More than 3,600 hospitals across the United States have taken a star turn. Many aren’t happy about it, and the same may be true for some members of Congress. Whether patients benefit is still murky. But federal officials, who have been planning a new and expanded hospital rating system for a long time now, have gone ahead with it because they say it will clarify for consumers some critical issues of safety, quality, and cost in health care.
Uncle Sam took 64 ratings it already publishes on its Hospital Compare website on measures like emergency room wait times and hospital acquired infection rates, and, summarized these into overall scores for institutions large and small. The Centers for Medicare and Medicaid Services, grouped them, weighted them, and, ultimately, converted the data into stars, from a low of one to a high of five.
Federal officials say this rating system, more common with restaurants and on review apps for the young, like Yelp, gives patient-consumers a fast, easy, clear, convenient way to start to deal with the complex, difficult issue of whether a hospital’s any good or not. The hospitals disagree, strongly, and some members of Congress have sided with them, and against the star ratings.
In an industry where tens of millions of dollars are spent in urban centers to establish institutions’ national reputations, it becomes clear, quickly, why the hospitals dislike a system that has deemed only about 100 hospitals “five star” care-giving spots. As the online Kaiser Health News service explained of the “five star” hospitals:
Few are … considered as the nation’s best by private ratings sources such as U.S. News & World Report or viewed as the most elite within the medical profession. Medicare awarded five stars to relatively obscure hospitals and a notable number of hospitals that specialized in just a few types of surgery, such as knee replacements.
The only two big-name hospitals to receive five stars, Kaiser has reported, were Memorial Hermann Hospital System in Houston and the Mayo Clinic in Rochester, Minn.
Federal officials gave one-star ratings, their lowest, to five hospitals in Washington, D.C., including George Washington University Hospital (shown above) and MedStar Georgetown University Hospital, both of which teach medical residents. Medicare dinged with “below average” or two-star ratings some well-known hospitals, including the University of Virginia Medical Center in Charlottesville (shown at right), and MedStar Washington Hospital Center in the District of Columbia.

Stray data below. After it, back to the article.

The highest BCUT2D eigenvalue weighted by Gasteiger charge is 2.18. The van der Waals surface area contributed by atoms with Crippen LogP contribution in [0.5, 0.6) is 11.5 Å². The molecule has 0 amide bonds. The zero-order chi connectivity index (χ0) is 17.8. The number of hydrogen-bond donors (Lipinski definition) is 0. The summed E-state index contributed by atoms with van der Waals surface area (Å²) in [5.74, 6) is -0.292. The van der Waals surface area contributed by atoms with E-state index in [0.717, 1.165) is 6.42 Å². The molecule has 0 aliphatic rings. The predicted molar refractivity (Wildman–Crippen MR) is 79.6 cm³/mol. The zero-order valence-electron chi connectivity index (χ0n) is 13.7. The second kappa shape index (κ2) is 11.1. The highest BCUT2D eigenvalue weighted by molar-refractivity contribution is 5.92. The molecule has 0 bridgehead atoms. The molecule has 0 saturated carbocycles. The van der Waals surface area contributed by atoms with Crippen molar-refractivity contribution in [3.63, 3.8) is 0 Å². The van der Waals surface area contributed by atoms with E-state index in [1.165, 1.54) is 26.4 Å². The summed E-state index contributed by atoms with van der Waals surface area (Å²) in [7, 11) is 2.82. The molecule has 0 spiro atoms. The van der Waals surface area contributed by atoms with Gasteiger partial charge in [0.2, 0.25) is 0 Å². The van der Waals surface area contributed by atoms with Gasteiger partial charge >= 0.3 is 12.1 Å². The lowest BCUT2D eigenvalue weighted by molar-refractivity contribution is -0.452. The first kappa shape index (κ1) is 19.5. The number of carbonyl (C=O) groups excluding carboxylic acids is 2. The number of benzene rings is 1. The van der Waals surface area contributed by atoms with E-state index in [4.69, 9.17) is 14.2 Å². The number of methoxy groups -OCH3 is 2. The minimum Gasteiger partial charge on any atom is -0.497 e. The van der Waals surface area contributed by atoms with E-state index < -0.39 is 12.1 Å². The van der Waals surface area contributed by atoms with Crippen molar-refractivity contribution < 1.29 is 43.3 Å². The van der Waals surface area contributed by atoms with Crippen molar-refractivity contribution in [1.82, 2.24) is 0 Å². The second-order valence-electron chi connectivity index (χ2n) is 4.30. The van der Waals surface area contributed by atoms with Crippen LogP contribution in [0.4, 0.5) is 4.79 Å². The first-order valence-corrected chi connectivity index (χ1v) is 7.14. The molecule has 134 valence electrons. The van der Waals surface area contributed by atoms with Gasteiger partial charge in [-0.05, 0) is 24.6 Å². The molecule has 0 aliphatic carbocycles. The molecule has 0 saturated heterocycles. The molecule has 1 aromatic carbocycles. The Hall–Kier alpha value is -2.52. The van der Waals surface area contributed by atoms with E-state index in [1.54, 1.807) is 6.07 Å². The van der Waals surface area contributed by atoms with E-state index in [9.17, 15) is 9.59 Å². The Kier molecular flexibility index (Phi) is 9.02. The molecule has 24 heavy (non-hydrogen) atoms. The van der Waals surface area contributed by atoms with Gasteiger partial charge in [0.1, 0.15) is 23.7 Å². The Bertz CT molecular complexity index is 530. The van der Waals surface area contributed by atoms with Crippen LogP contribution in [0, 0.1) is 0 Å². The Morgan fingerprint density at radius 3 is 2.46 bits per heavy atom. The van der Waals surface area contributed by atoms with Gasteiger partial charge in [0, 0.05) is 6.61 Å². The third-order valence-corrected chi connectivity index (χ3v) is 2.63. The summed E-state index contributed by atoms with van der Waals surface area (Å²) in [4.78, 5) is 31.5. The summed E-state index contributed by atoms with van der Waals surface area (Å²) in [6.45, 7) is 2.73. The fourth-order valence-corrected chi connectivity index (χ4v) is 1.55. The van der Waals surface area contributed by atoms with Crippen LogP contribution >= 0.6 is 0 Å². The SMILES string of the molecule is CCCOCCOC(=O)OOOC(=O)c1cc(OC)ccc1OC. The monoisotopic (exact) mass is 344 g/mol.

More than 900 hospitals nationwide got four-star ratings, including: some “premiere medical centers” like Stanford Health Care, Massachusetts General Hospital, Duke University Hospital, New York-Presbyterian Hospital, NYU Langone Medical Center, the Cleveland Clinic, UCLA Medical Center, Cedars-Sinai Medical Center, and Penn Presbyterian Medical Center.
I’ve written before about the dicey connection between hospital ratings and superior care. To their credit, the Medicare experts tried to account for some of the obvious factors that could affect hospitals’ star ratings, including whether their patients tend to be older, poorer, and sicker, and whether the institutions are big centers that take on notably difficult cases, particularly because their mission includes medical education.
Still, published research shows that hospital ratings can be confusing and deeply in conflict among themselves, begging the question as to whether they’re helpful to patient-consumers. When we get sick, it also isn’t as if it’s either a great time or we have great capacity or skill to shop around for care, research underscores. Geography and convenience obviously affect hospital choices, as do where our doctors of choice have privileges to practice. Still, as insurers seek to cut their costs by offering fewer options to consumers about where they can go for care−the so-called narrow network approach−more information about hospitals might be valuable; even this seemingly favorable path, of course, isn’t clear because insurers aren’t always great about providing current, useful provider directories.